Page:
“[O]nce convulsions have been elicited in a given animal, subsequent convulsions occur reliably in response to stimulation.  A check on the permanence of this change was made on some animals after a resting interval of several weeks…  At the end of this rest interval each rat was stimulated for a maximum of 15 sec at threshold intensity.  On the first day convulsions were observed in eight of the eighteen animals… Whatever the neural change responsible for the development of convulsions, it is relatively permanent.

        “All the details involved here require a great deal of further study, but one thing is quite clear; there are some areas of the rat brain in which a progressive sensitization, leading to convulsions, will result from daily stimulation for 1 min each day.  It is not clear why some areas of the brain are more disposed to this sensitization than other areas.  In fact, it is not known whether the phenomenon is due to local changes in the area, or to the establishment of connexions with other parts of the brain.  Histological examination of the site of stimulation reveals no gross peculiarities …it can be argued that the phenomenon described in the present note is analogous to learning.  At the very least it is a relatively permanent change in behaviour that depends on repeated experience… It is an appealing notion and deserves the attention of physiologists and psychologists alike.”

        In his subsequent publication, Goddard, McIntyre and Leech (1969) concluded that the “kindling effect”:

        “was due to neuronal activation by the electrical stimulus.  This conclusion receives further support from experiments showing that repeated chemical activation of the rat amygdala, with low doses of locally injected carbachol, will also mimic the kindling effect and increase the likelihood of seizure development.  If it is accepted that the necessary condition for kindling is electrical activation, it is then appropriate to consider which regions of the brain can be altered in this fashion, what types of change are involved, and what types of activation are necessary… it was seen that the effect was produced mainly from the limbic system and closely associated structures...  Differences in the rate of kindling were observed between different structures within the limbic system, with amygdala being the most responsive.  The majority of the neocortex, thalamus and brain stem were refractory to the kindling procedures.”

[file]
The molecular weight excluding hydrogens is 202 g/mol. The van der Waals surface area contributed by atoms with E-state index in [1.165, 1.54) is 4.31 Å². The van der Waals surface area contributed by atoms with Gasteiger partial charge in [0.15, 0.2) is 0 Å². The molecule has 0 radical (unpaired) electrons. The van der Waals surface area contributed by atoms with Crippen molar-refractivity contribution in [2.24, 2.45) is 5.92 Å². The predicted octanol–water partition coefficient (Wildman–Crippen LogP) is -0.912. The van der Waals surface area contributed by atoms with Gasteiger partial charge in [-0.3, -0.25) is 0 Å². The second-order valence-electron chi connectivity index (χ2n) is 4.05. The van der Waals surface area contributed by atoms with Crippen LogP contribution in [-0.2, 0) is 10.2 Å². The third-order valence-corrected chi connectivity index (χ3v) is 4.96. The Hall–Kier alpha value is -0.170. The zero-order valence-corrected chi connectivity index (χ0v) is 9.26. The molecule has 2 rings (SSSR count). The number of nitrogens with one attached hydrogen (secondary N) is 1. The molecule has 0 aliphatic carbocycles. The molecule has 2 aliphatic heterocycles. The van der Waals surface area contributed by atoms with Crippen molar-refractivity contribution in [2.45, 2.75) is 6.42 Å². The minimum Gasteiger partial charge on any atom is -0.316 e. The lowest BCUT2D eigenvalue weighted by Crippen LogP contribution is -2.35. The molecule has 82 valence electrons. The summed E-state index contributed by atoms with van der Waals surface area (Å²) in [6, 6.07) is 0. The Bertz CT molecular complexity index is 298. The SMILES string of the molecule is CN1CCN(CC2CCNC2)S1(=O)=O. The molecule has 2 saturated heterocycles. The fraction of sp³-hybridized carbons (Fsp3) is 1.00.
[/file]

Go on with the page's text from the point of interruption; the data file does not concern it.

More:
As Goddard predicted, mechanistic understanding of the kindling effect and its similarities with learning, such as its relative permanence, positive and negative transfer effect, and involvement of the limbic system, became a fertile area of investigation (Gaito 1974). 

        Interestingly, Frank Morrell had also trained at the Montreal Neurological Institute (MNI).  During his time in Montreal with the eminent epileptologist Herbert Jasper (1906–1999), Morrell had an opportunity to become involved in some of the first electrophysiological approaches to understanding the neuronal substrates of  conditioning, brain plasticity and mechanisms of learning.  One area of early interest for Morrell was the relationship of epileptic neural activity and conditioning (Engel 2001).

        Jasper was an important collaborator of Wilder Penfield (18911976), the American-Canadian neurosurgeon who established the MNI at McGill University with Rockefeller Foundation philanthropy.  Under Penfield the MNI became a mecca for pioneering intraoperative neural stimulation studies in patients undergoing surgical ablation of seizure foci (Hebb and Penfield 1940; Penfield, Erickson, Jasper and Harrower 1941).  This work led to neuronatomic localization of brain functions, including the cortical homunculus and a variety of mental processes such as hallucinations, illusions and déjà vu.  Studying some of these neurosurgical patients, Brenda Milner (1918—), who also received her doctorate under Hebb, began to elucidate the specific role of the temporal lobes in conjunction with the limbic system in learning and memory (Scoville and Milner 1957; Penfield and Milner 1958).